Sunday, March 4, 2012

Science and Religion

*NOTE: here again I refer to the "Christian" and attribute to him a very specific set of beliefs.  These are the beliefs I was taught in my conservative, Non-Denominational American Christian upbringing.  I do not think these beliefs are the only possible ones to hold as a Christian (and indeed, if I do become a Christian again, I do not expect to hold these same views).  I am merely giving some justification for what drove me away from Christianity last time around.*

What is clear to me is that Christians do not interpret faith through the lens of evidence, but rather interpret evidence through the lens of faith.  I can't tell you how many conversations I've had with very smart Christians who try to convince me that the flood is reasonable given the historical evidence, or how flawed all of our dating methods are, or that evolution takes just as much faith as Christianity.

The last point I will treat first, for I find it the most insidious.  Science does not operate on faith. It operates on theories.  And the fundamental difference between theories and faith are that theories are discarded when either a) contradictory evidence or b) a better theory comes along.  It is not necessary to invoke faith to believe something that we are unsure of, because belief is a probability distribution.  What the Christian would call "faith", the scientist would call "uncertainty".  This is important to note, because we cannot equate believing in a less mature scientific theory with believing in the supernatural- the scientific theory, if it is a valid one, has evidence behind it, while there is no *natrual* evidence that can sufficiently convince us of the claims of the *supernatrual*.

That Christianity requires faith and science does not is not in and of itself a condemnation of Christianity.  For as we have said before, Christianity is not scientific, and it does not purport itself to be.  The evidence for Christianity is, and must be, experiential.  It must be a conviction beyond denial.  And this conviction, if strong enough, gives us rational license to take certain things on faith.  The question becomes how MUCH license, and what things we should be taking on faith, and how we should deal with evidence that flies in the face of that faith.

But let us return to the original point. The scientist's goal (as least his claimed goal) is to observe reality and form unbiased theories based on these observations.  When a scientist forms a theory, he starts with the data and interpolates a model that explains the data.  This is fundamentally different from what the Christian does.  The Christian starts with a model (the historical account given in the old testament) and tries to explain why the data supports (or at least does not contradict) that model.  It must be admitted, of course, that the advent of a new scientific model is in fact quite rare.  Most of science deals with verifying the congruence of new data with existing models, and therefore looks very simillar to the method employed by Christians.  But the key difference here is that the scientist is willing and able to discard his model if and only if a better model comes along.  The Christian is not afforded this luxury.  The Christian is stuck with the historical claims made by the Bible, and they must defend these as vociferously as they defend the inerrant nature of the Bible, regardless of what new data may arise.  To be locked into one such model runs counter to what it means to be science, and in my view, counter to the appropriate use of the human intellect.  If there is a God, and he has gifted us both a desire and an ability to understand the world around us, why then should we shy away from such knowledge?  Why try to box it in when it doesn't fit what we think it should be?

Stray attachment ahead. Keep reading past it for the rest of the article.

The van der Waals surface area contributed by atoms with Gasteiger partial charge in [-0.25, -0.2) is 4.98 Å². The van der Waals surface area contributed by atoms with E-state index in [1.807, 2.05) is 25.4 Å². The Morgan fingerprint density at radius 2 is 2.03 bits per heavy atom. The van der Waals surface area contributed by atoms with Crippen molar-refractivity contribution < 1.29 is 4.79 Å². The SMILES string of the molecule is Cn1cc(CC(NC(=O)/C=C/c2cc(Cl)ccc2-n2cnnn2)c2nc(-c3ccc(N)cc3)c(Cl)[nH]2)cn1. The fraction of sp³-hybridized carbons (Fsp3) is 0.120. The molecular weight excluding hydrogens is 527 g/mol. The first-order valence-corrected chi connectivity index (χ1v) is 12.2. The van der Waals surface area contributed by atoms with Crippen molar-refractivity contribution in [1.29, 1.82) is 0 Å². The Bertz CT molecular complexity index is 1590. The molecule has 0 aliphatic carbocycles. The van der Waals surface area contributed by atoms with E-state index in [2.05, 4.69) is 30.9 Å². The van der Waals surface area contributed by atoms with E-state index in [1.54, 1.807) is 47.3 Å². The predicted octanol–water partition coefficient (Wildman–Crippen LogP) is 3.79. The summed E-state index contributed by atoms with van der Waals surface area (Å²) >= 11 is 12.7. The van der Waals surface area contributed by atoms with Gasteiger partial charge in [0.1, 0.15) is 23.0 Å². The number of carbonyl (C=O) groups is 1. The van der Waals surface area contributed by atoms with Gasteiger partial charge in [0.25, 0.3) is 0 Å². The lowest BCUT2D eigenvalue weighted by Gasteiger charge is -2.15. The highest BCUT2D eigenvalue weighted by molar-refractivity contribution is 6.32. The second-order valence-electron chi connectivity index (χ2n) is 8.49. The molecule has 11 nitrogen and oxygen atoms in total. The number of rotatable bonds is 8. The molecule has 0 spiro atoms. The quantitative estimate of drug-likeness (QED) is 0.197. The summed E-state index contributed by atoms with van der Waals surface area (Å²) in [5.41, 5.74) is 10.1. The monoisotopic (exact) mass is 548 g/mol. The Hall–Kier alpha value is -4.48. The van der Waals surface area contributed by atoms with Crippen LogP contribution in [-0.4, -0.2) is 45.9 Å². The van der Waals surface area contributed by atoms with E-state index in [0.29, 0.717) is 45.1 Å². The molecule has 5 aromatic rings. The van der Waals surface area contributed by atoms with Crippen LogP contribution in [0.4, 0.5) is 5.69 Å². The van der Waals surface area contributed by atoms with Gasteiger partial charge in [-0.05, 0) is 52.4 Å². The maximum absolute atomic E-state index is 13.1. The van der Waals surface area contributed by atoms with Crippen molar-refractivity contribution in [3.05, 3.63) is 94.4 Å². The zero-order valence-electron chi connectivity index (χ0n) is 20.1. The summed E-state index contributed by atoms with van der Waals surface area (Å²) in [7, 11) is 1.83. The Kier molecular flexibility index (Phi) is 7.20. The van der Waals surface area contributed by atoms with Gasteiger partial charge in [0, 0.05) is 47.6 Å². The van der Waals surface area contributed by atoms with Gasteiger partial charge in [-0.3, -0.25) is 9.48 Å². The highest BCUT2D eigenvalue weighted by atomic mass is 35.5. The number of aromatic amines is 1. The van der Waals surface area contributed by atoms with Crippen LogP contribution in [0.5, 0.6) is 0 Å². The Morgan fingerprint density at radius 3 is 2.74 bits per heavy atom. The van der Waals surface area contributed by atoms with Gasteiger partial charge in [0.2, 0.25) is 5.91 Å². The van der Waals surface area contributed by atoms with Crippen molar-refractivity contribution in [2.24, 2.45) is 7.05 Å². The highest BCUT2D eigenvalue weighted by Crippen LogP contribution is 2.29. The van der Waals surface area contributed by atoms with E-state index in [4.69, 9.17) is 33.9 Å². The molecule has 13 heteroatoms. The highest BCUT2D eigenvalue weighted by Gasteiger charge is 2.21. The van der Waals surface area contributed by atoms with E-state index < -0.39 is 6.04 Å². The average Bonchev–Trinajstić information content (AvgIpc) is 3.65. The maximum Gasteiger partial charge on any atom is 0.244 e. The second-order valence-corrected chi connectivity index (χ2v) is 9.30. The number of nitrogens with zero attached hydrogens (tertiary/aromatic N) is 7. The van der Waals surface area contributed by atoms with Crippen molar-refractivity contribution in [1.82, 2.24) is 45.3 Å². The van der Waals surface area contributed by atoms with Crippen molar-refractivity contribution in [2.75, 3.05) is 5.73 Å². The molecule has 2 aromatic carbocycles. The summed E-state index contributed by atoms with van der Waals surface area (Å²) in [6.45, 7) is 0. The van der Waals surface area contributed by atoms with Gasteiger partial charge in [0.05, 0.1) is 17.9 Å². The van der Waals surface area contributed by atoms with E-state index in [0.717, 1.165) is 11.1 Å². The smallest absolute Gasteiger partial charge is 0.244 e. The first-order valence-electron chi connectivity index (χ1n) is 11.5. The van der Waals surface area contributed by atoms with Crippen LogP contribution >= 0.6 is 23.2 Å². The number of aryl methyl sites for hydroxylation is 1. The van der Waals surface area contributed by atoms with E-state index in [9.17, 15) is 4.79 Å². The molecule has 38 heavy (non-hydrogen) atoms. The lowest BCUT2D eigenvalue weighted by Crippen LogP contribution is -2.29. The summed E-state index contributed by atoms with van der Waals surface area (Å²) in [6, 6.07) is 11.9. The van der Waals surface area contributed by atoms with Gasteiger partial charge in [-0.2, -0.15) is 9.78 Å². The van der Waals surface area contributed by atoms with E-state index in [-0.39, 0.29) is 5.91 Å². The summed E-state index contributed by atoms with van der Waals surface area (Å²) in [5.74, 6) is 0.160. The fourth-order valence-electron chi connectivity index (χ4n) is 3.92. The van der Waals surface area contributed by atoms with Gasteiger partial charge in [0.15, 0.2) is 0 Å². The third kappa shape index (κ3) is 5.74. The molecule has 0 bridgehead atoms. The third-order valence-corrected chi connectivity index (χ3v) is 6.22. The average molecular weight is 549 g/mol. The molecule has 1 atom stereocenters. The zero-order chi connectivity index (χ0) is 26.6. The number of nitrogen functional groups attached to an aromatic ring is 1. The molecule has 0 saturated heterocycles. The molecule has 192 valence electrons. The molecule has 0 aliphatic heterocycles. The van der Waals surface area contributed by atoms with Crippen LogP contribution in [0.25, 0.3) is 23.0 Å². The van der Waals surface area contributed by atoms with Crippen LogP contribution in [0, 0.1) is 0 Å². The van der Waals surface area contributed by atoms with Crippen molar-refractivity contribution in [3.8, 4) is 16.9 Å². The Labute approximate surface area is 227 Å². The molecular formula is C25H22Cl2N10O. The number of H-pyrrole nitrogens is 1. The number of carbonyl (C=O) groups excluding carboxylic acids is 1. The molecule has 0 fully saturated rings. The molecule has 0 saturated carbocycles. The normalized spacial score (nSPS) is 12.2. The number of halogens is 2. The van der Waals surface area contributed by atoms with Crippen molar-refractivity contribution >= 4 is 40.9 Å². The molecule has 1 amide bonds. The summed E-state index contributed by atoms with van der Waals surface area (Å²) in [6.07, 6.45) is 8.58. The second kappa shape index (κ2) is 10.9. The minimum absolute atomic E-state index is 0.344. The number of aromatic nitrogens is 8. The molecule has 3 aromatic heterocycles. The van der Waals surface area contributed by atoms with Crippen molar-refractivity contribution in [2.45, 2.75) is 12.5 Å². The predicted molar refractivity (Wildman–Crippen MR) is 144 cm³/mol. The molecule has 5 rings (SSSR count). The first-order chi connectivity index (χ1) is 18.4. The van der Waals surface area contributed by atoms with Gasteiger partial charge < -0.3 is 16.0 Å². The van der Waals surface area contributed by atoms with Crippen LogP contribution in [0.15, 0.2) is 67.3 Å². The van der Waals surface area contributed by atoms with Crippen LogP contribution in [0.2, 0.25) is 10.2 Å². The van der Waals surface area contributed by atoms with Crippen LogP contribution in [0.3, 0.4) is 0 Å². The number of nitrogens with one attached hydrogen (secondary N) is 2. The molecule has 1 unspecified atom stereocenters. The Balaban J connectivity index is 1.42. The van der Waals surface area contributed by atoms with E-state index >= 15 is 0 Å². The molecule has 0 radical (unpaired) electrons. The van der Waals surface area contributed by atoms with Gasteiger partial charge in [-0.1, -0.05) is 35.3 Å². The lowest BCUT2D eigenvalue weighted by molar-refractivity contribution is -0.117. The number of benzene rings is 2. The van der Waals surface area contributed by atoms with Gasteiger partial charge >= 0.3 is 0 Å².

I think this ultimately comes to a question of your view of Biblical Innerrancy and/or Infalliability.  I will cover this in another post, but I will say that I find the doctrine a curious thing, and that I think it is the aspect of the Christian Doctrine with which I grew up that I am most certain is incorrect.


  1. Sorry, bro. Your essay sounds great but it's self-defeating. There is no scientific element to your essay, no pH level to your statement, no chemical compound to your words. Philosophy on the other hand has a lot of play in your essay. Maybe your next post should be about Christianity versus philosophy, I'd read that.

    1. Fair enough- that essay did not contain any actual science to speak of. My goal here was to compare and contrast the role of science and religion, not to pit them against one another; to talk about their relationship, not to give specific examples of their conflict. It is their intersection that I find most interesting, and I think it's important to lay the groundwork for their distinct roles before discussing amy particular conflicts that arise between them.

      Thanks for your thoughts

    2. Is it logical to limit thinking to only one of these roles? Philosophy, science, religion, et cetera? Is a well-rounded worldview informed by all of these things or is it tainted by religion?

  2. A lot of us don't see the Bible as a word of authority. Do you? What is the authority in your life?

  3. Some of these comments are ridiculous. Galileo thought the earth was round and Christianity at the time mocked him because they thought the earth was flat. Doesn't that make both science and Christianity wrong for all the previous years?

  4. So we're sitting in class getting a "discussion" started about how science requires a religious and liturgical practice...really? What do you think?

  5. How old are you, Jake?